Another side effect which was not caused by proton therapy was that which related to diet. We are advised to have a plain diet and to avoid roughage. This is to reduce the build-up of abdominal wind which has a negative impact on treatment. If you normally have a healthy diet which includes lots of fruit, vegetables and whole foods, the radical change in diet can adversely affect your digestion. In my case I had serious constipation which was a problem. I had been given magnesium oxide powder to help with bowel movement. For me this was not sufficient. So I was prescribed lactulosa medica and given some glycerine suppositories. In addition I had obtained some laxative tablets and micro-enemas as a backup. There can be unpleasant side effects with these things so medical advice would be essential first before taking any of them. We are permitted to eat bananas and peeled apples and if I had eaten plenty of these at the outset I think my own constipation problems could have been largely avoided. As it was, I developed my own routine to ensure I had a bowel movement every morning. It is highly likely that having plenty of bananas and apples will solve this problem but I would recommend you commence the restricted diet a few days before treatment starts so that if you have constipation problems you can manage things rather than panicking about not having an empty bowel.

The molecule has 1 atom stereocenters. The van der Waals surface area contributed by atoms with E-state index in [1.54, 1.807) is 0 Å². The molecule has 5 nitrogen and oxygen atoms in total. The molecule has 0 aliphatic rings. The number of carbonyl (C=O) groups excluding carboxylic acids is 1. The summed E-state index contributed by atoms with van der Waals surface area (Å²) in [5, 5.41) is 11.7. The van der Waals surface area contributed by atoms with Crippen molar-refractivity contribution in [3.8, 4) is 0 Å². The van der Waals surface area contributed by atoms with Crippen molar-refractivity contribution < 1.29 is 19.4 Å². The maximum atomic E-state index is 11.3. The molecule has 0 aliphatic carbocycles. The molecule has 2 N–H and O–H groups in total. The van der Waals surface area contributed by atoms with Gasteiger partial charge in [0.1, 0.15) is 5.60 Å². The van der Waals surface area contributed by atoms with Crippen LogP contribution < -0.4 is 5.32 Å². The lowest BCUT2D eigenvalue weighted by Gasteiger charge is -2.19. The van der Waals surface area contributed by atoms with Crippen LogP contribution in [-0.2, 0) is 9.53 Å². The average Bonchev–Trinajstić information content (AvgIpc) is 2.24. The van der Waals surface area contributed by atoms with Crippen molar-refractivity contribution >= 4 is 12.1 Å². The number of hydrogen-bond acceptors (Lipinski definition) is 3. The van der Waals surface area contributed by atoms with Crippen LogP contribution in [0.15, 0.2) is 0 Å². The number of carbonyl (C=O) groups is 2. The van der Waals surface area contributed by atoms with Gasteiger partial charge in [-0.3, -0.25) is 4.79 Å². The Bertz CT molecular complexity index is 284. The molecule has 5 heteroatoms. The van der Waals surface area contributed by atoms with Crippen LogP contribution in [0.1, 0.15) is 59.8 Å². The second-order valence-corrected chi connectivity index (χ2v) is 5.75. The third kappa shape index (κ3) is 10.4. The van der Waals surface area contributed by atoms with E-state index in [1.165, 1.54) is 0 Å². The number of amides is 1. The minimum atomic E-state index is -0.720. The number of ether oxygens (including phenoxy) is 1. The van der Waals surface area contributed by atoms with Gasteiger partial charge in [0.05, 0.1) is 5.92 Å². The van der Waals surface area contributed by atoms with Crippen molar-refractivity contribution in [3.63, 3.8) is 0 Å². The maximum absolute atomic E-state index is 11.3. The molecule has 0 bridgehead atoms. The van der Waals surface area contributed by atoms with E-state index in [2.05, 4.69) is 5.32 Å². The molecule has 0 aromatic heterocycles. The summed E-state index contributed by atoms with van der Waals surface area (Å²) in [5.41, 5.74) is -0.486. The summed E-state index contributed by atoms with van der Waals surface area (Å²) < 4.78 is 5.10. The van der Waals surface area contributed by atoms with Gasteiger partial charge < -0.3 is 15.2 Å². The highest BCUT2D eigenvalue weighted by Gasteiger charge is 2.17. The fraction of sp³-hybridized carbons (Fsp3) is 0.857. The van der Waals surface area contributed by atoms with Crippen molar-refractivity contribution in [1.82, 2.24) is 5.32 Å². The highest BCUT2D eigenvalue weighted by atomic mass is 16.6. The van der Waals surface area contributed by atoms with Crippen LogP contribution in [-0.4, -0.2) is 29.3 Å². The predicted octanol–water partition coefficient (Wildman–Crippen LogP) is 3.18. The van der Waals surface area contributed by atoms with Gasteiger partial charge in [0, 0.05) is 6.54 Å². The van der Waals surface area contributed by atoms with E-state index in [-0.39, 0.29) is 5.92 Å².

I never took breakfast before treatment as I wanted to ensure my bowels were as empty as possible before treatment although I am aware some patients do have a light breakfast, based on the premise that it takes several hours to digest your food.